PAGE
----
Friday, June 28, 2013

We’re all ears

The fate of Edward Snowden, the contractor who leaked information on National Security Agency (NSA) programs to gather massive amounts of information on Americans and non-Americans alike, continues to make headlines. The Obama administration has succeeded in turning the NSA story into one about Snowden himself, who for some unexplainable reason now stands accused of espionage. He is viewed by many of his countrymen as suspect for having traveled to Moscow, and for perhaps intending to fly on to Ecuador, via Havana.

China, from where Snowden escaped, Russia, and Ecuador are hardly shining examples of democracy, and have frequently opposed the United States. But Matthew Feeney has observed on the Reason website that we shouldn’t assume that Snowden’s behavior implies sympathy for the three countries. “At this point, he's just trying to avoid ending up in a cage on American soil. If he can do that while steering clear of a police state, he surely will,” wrote Feeney.

The difficulty the Obama administration has been having in getting international backing for Snowden’s arrest is, to a large extent, a consequence of anger with an NSA surveillance program that has attracted relatively less attention in the United States because it is mainly directed against foreigners. The so-called PRISM program came to light a few weeks ago in The Guardian, when it was revealed that the NSA was gathering large quantities of personal data on non-Americans from servers of American companies such as Google, Skype, Facebook, Yahoo, Microsoft, YouTube, AOL, and Apple.

Non-Americans are not covered by U.S. laws designed to protect privacy, even if they use the online services of American companies. And unlike the information gathered on Americans swept up in the data collection program directed at Verizon customers, PRISM did not focus merely on metadata – meaning  information about communications – it specifically obtained the content of emails, voice chats, videos, photographs, file transfers, and so on.

The American tech companies denied that they provided the U.S. government with access to their servers, but for many observers this was more wordplay than truth, an effort to avoid a public backlash that might have harmed the companies’ financial interests. It is generally believed that the companies do collaborate with American intelligence agencies, as the Verizon case showed, even if the precise nature of how they do so remains unclear.

Equally disturbing were revelations in The Guardian, based on other documents leaked by Snowden, that the United Kingdom’s GCHQ, the British equivalent of the NSA, was scooping up large amounts of information by tapping into trans-Atlantic internet cables. This raised alarm bells even within the British intelligence services. One source involved in GCHQ operations told the newspaper: “We felt we were starting to overstep the mark with some of it. People from MI5 were complaining that [GCHQ was] going too far from a civil liberties perspective… We all had reservations about it, because we all thought: ‘If this was used against us, we wouldn't stand a chance.’”

GCHQ shared this information with the U.S. government, raising further questions about safeguards to protect Americans. Under American law a warrant is necessary to get data from Americans, but only if they are suspected of a specific crime. But it’s uncertain whether material passed on from a foreign intelligence agency, if it includes information on or from Americans, is subject to the same legal standards, let alone whether these standards were respected.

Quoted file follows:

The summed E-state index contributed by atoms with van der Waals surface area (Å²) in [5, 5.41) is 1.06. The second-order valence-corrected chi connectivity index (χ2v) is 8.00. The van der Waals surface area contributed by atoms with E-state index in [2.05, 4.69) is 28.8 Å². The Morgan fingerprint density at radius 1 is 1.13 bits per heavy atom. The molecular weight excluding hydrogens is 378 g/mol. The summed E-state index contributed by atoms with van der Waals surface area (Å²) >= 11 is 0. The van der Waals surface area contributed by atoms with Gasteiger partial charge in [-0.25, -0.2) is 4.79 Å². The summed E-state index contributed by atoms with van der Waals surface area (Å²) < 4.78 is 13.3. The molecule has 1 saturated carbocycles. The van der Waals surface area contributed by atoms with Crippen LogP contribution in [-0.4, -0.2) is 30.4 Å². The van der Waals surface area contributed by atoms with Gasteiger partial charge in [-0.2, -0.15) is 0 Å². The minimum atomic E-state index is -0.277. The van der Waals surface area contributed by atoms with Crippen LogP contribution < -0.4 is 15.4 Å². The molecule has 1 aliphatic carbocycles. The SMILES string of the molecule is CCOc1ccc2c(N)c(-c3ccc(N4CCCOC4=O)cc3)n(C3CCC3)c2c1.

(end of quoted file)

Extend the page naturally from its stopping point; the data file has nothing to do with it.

But all this is academic for the large number of non-Americans whose privacy was invaded by PRISM and the GCHQ program. They have no legal rights under American or British law, even if they mistakenly believed that their privacy would be respected by the companies through which they accessed online services. And this is what has irritated governments in Russia, China, Germany and Switzerland, who now know the United States is spying on their companies and citizens in ways that the Americans had rigorously concealed.

American officials and representatives have argued that PRISM is necessary to fight terrorism, and have defended the program as a success. You would expect them to say that, because it costs them nothing politically to justify a global spying enterprise against foreign nationals. But for foreigners the story is different. No less than Americans, they don’t care to see their private lives violated, especially those who may have some connection with the United States, or travel there, but are not protected by its laws.

Given the ease with which people having foreign names, especially Arabs, can be confused with one another, there is an understandable fear among many people, for instance, that they may become victims of mistaken identity in terrorist-related cases. Others may be vulnerable to blackmail, and don’t want American intelligence agencies using such information in an effort to recruit them.

There are an infinite number of other reasons why individuals may not want their records collected by a foreign power. Imagine had the Soviet Union implemented such a program against Americans during the Cold War, this would have sparked outrage in America.

It is all the more troubling for undermining the credibility of the internet, the most liberating of all inventions, designed to facilitate the free flow of information and often helping circumvent autocratic regimes for whom the privacy of citizens is a threat.

Now the internet has been turned around by a democratic country that has nevertheless amassed far more potential power over people’s lives than the worst dictatorship. Identifying Snowden as the villain is to miss the point. Rather, the NSA should quote from Walt Kelly’s classic comic strip, Pogo: “We have met the enemy and he is us.”

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